“The Word sets us free”
In each issue, the evangelical magazine, Christianity Today, shares a reader’s conversion story, testimony about how Jesus changed that person’s life. These stories make very compelling reading. For example, here’s a condensed version of Francine Rivers’ close encounter with Jesus:
I was addicted to romance novels, Francine said, then God asked me to start writing them, for his glory. Francine grew up in a Christian family and assumed that made her a Christian. She began writing in her grief over a miscarriage, but soon writing had taken over her life. She and her husband met Jesus, though, by reading scripture, and they soon found themselves “in God’s transformative program.” God took away her writing, for a while, until she understood that she had relied on writing for her identity and sustenance, hollow things compared to God. Then, God gave her a new writing mission.
After reading stories such as these, I understood that, to evangelicals at least, conversion begins with an experience that changes a person’s world view. And then, after this “Big Bang” of faith in Jesus, there is an ongoing unfolding of a new way of life in Christ.
We Episcopalians, on the other hand, often experience a more gradual unfolding of our faith, a process that nudges us into more Jesus-like living. There is nothing wrong with coming to Jesus in this way, if we understand that choosing Jesus is more than just “becoming good people.” Christianity is far more than doing good works. But, I’ve noticed, we Episcopalians are very uncomfortable with a spiritual “Big Bang.”
Like the man in the synagogue in today’s gospel lesson, we acknowledge that we know who Jesus of Nazareth was and is: The Holy One of God. And then we often tell Jesus we are afraid that doing what he asks of us will destroy the comfort of our status quo or the benefits of whatever questionable “good gig” we are engaged in.
We don’t know what “good gig” the demon-infected man in the synagogue was afraid Jesus would destroy. In fact, all we know about the man is that he was in the synagogue and he had an unclean spirit—a demon—within him. We don’t know whether he was sitting in the Chief Seats, reserved for religious leaders, or if he was a more ordinary person sitting on the floor.
We know that the evil spirit in this man was afraid Jesus would destroy “us,” presumably the demon AND the man. Notice how the spirit spoke for the person in whom he resided, a person who didn’t (or couldn’t) cry out to Jesus, “Save me. Heal me. Help me.”
This was Jesus’ first recorded miracle, so the people in the synagogue didn’t yet know about Jesus’ healing capabilities. But they recognized his authority as a teacher. They recognized the Word of God that spoke through him. God’s Word is self-validating, and the people, including the evil spirit, knew God’s Word had been spoken.
We don’t know what Jesus said that day, just that he spoke the Word of God, the Word that pierces hearts and makes unclean spirits cry out in fear. Maybe Jesus spoke as he had when calling disciples: “The Kingdom of God is at hand. Repent, and believe in the gospel.”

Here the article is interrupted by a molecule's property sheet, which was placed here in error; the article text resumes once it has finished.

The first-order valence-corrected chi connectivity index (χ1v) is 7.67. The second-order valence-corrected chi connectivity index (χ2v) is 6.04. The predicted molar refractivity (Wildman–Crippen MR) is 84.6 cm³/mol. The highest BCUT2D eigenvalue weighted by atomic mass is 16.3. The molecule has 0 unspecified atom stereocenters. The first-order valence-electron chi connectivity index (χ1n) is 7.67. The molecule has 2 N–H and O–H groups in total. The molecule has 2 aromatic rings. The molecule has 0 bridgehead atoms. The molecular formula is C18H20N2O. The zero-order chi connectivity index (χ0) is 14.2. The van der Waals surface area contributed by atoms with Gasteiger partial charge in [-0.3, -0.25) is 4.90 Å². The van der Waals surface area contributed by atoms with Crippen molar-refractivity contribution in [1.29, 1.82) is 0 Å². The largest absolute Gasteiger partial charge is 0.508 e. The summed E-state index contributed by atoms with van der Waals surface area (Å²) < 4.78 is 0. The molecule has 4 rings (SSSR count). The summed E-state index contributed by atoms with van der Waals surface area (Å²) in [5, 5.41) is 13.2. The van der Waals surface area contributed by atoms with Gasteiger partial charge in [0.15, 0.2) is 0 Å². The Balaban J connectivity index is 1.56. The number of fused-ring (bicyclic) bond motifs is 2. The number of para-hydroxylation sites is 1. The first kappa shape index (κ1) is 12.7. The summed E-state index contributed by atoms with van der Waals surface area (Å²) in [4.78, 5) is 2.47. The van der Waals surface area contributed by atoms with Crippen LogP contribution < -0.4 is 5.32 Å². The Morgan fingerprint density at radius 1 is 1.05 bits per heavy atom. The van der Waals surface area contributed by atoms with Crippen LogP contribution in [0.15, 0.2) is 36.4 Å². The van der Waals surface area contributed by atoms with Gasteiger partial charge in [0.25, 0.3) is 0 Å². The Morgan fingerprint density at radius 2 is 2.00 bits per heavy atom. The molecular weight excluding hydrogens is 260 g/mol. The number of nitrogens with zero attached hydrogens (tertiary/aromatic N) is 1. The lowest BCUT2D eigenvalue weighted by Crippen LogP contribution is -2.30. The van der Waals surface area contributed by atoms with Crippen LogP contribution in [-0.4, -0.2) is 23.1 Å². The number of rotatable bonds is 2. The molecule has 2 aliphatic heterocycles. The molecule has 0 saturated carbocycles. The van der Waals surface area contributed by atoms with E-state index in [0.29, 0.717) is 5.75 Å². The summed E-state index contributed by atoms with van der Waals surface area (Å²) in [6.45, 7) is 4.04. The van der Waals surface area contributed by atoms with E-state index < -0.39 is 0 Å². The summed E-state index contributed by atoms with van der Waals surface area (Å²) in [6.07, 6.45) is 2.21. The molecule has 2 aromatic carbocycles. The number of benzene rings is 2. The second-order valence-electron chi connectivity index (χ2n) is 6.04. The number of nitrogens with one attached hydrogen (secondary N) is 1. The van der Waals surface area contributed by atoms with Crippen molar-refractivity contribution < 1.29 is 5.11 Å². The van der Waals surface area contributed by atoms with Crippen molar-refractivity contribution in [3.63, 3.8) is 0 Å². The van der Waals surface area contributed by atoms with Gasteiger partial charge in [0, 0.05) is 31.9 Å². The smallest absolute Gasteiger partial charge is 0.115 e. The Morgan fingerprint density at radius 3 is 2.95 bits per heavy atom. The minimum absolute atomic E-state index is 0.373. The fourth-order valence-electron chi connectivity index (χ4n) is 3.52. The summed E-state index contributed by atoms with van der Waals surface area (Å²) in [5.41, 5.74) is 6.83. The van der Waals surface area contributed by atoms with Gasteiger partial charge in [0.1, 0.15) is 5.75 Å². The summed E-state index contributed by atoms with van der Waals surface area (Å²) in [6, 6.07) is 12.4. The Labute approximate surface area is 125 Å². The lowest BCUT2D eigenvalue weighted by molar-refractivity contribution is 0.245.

And what WAS the gospel then, before Christ Jesus died on the cross and defeated death, so that we all might have life? I had a lot of fun this week, guessing. What about this passage from Zechariah 2?
The Lord says, ‘Shout and rejoice, O beautiful Jerusalem, for I am coming to live among you. Many nations will join themselves to the Lord on that day, and they, too, will be my people. I will live among you…
Or this jewel from Isaiah 61?
The Spirit of the Lord is on me, because the Lord has anointed me to proclaim good news to the poor. He has sent me to bind up the brokenhearted, to proclaim freedom for the captives and release from darkness for the prisoners, to proclaim the year of the Lord’s favor and the day of vengeance of our God, to comfort all who mourn, and provide for those who grieve in Zion—to bestow on them a crown of beauty instead of ashes, the oil of joy instead of mourning, and a garment of praise instead of a spirit of despair.
But we can only guess what Jesus taught on that day. What we know is that then the demon spoke up.
There was a seminary professor, now deceased, who advised preachers to pay no attention to the man with the demon. This professor thought the important message is Jesus’ great authority. This professor was worried his students would lose credibility by their congregation’s modern-day unbelief in demons.
And truly, this professor had a point. “Today we know this man was mentally ill,” people tell me all the time. Well, I didn’t believe in demons, either, until I met someone who was possessed by evil. The most recent time was two years ago at the Mount Vernon Psychiatric Center, where psychiatry wasn’t doing very well in helping the person.
But I digress. My goal isn’t to convince you that evil can invade and enslave us. Evil can; that’s a fact that no amount of denial can wish away.
Unclean spirits use many tools to find a host:
- Substance abuse and addictions that promise to fill up emptiness;
- Greed and lust for power that promise false purpose in life;
- Gossip to assure that we aren’t the only ones who lack perfection; and
- Certainty that only we know the mind of God, to cure our inferiority complex.
However, an encounter with Christ Jesus and with the Word of God can break through the toughest enthrallment. Jesus confronted the demon, silenced it, and commanded it to leave the man.
Elsewhere in scripture, Jesus says we must be careful at such times. If we leave ourselves empty, other evils, worse evils, can enter in. What Jesus did was free the man so that he could choose for himself his future path: Follow Jesus or become a dry drunk, spiritually speaking. We don’t know which the man chose.
The Good News here is that Christ Jesus can and does free us from whatever holds us captive, if we immerse ourselves in his Word. Repent, and believe in the gospel.